>someone else's SDK in order to code your own game ?
Yes, it does - especially if the sdk has a good interface

Take a look at bink for example - anyone (with some experience
in programming) can have a movieplayer integrated into their
game within 30 minutes...
Now try to beat that by programming your own movieplayer.

Same goes for other sdk's, they can really help a lot.
Chances are that the middleware developer (especially the
commercial ones) know what they are doing and produce highly
optimized code :)

In sacred we used tincat (network), miles, bink, granny (3d
animation) and sacred 2 we are relying on even more sdk's

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Quote:
Original post by Kitt3n
Does it sound normal to most of you to learn by heart someone else's SDK in order to code your own game ?
Yes, it does - especially if the sdk has a good interface

I have myself spent some time learning by heart how to use a special API. When this API disapeared, I thought that I should have learned the content rather than the container ;)
Stratboy61

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It depends a bit on what you want to do. Since you want to start a development studio, it's usually better to use good quality middleware. For a reasonable price (sometimes free), you can get a quality piece of software that has already been built and (more importantly) tested and debugged for you. This usally saves you much more time and money than you lose from researching the available middleware and learning the API.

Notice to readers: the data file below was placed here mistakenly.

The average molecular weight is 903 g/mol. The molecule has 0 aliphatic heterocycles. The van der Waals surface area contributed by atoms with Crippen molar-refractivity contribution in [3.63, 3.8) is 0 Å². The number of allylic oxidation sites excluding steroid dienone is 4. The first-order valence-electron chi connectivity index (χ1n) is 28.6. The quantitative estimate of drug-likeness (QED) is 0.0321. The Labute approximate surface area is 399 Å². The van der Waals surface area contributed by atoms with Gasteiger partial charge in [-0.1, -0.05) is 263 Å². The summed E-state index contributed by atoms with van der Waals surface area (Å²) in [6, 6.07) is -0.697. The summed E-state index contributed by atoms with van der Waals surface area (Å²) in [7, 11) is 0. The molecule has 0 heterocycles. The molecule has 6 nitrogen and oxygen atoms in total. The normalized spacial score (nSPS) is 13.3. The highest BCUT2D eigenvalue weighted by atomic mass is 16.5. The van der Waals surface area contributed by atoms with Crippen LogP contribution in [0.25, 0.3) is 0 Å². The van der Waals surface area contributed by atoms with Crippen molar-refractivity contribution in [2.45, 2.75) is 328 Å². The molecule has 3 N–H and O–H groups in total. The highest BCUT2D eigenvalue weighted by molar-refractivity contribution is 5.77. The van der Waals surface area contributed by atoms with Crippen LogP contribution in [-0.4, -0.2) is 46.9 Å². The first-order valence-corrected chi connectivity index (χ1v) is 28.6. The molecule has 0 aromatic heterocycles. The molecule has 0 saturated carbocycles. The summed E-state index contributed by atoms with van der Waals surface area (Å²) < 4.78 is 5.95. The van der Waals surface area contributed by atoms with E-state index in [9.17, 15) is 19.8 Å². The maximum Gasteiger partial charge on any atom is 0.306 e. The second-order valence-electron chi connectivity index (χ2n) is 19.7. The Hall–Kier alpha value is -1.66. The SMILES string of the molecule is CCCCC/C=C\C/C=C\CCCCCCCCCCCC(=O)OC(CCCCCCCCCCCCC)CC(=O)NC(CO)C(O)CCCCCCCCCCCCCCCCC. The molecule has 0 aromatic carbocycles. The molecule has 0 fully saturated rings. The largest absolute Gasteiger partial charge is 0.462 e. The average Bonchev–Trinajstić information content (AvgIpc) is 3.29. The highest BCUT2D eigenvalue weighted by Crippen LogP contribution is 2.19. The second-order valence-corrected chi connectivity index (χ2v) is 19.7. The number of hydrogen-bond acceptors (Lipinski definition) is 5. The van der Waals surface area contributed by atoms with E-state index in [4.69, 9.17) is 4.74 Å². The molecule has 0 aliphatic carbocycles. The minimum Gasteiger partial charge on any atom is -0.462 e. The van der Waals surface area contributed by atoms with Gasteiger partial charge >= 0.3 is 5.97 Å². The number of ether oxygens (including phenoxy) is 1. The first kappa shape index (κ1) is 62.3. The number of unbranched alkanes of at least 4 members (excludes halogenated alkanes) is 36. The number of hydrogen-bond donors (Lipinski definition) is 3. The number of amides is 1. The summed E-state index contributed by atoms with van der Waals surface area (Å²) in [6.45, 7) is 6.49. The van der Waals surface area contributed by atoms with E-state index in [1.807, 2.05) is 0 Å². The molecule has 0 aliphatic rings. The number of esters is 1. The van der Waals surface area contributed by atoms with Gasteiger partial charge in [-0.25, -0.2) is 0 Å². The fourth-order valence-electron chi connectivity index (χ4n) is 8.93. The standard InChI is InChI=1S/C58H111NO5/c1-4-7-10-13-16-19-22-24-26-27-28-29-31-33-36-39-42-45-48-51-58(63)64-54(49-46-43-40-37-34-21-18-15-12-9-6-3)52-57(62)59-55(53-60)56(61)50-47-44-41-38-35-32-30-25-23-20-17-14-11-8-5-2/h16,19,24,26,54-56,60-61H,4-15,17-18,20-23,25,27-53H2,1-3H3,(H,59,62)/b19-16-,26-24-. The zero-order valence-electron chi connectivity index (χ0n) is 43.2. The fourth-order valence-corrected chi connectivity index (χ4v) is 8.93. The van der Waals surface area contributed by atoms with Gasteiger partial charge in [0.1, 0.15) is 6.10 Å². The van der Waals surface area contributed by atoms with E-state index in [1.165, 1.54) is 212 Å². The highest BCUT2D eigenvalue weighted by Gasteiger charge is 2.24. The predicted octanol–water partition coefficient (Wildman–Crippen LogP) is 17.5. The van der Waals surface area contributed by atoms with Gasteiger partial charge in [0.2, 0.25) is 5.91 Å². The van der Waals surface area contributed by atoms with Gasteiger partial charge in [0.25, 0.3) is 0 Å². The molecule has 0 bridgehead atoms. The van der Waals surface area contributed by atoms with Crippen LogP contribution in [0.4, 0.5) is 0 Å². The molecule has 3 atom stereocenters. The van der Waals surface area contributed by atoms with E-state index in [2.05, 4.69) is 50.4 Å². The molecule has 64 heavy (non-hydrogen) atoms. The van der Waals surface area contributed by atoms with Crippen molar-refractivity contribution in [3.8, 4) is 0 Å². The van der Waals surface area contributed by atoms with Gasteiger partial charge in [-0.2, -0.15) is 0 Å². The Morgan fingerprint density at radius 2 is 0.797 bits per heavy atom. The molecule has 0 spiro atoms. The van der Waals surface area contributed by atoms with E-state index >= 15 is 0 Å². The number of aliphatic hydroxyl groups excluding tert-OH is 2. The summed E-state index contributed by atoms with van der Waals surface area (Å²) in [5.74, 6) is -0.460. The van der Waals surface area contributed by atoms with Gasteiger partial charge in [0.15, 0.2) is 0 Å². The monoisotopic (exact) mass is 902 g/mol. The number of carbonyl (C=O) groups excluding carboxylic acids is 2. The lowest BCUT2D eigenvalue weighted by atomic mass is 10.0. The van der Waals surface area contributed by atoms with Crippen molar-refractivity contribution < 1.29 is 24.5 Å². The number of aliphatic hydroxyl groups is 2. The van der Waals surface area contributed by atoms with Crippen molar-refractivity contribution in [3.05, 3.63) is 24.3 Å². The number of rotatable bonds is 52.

I'd recommend writing your own code only if you enjoy doing that sort of thing (many hobbyists here like writing engines more than games), if what you are doing is simple, if you want to learn how to do it yourself, or if no available middleware does exactly what you want.

In the case of a 3D engine, you'd probably be spending a month or two tops learning how to use the API for an engine, versus spending a year or two writing and debugging your own (unless you're a top engine coder already).

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From the original post it sounded like you think that middleware is good for hobbist but not for profesionals. I think its the other way around. If you are coding games for fun and for knowledge (like me) you probably dont have a tight schedule to stick to so you could spend a little extra time reinventing the wheel. But when your goal is to make a living with game development productivity will play a much bigger role.